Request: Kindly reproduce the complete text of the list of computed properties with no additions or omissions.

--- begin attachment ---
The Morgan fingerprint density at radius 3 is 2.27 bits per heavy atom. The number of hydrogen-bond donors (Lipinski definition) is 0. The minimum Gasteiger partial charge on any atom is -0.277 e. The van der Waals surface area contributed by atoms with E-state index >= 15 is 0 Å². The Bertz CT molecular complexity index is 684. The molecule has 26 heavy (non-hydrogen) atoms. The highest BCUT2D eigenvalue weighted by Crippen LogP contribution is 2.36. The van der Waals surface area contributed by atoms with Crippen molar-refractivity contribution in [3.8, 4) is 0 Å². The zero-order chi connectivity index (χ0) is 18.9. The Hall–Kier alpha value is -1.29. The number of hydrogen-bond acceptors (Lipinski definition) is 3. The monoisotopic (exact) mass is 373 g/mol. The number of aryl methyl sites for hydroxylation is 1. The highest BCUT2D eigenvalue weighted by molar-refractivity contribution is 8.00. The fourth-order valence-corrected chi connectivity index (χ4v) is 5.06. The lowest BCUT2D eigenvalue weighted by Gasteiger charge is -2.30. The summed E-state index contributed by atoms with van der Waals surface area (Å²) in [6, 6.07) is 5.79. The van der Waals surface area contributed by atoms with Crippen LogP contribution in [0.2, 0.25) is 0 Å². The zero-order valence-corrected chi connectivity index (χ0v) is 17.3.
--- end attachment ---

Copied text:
The Morgan fingerprint density at radius 3 is 2.27 bits per heavy atom. The number of hydrogen-bond donors (Lipinski definition) is 0. The minimum Gasteiger partial charge on any atom is -0.277 e. The van der Waals surface area contributed by atoms with E-state index >= 15 is 0 Å². The Bertz CT molecular complexity index is 684. The molecule has 26 heavy (non-hydrogen) atoms. The highest BCUT2D eigenvalue weighted by Crippen LogP contribution is 2.36. The van der Waals surface area contributed by atoms with Crippen molar-refractivity contribution in [3.8, 4) is 0 Å². The zero-order chi connectivity index (χ0) is 18.9. The Hall–Kier alpha value is -1.29. The number of hydrogen-bond acceptors (Lipinski definition) is 3. The monoisotopic (exact) mass is 373 g/mol. The number of aryl methyl sites for hydroxylation is 1. The highest BCUT2D eigenvalue weighted by molar-refractivity contribution is 8.00. The fourth-order valence-corrected chi connectivity index (χ4v) is 5.06. The lowest BCUT2D eigenvalue weighted by Gasteiger charge is -2.30. The summed E-state index contributed by atoms with van der Waals surface area (Å²) in [6, 6.07) is 5.79. The van der Waals surface area contributed by atoms with Crippen LogP contribution in [0.2, 0.25) is 0 Å². The zero-order valence-corrected chi connectivity index (χ0v) is 17.3.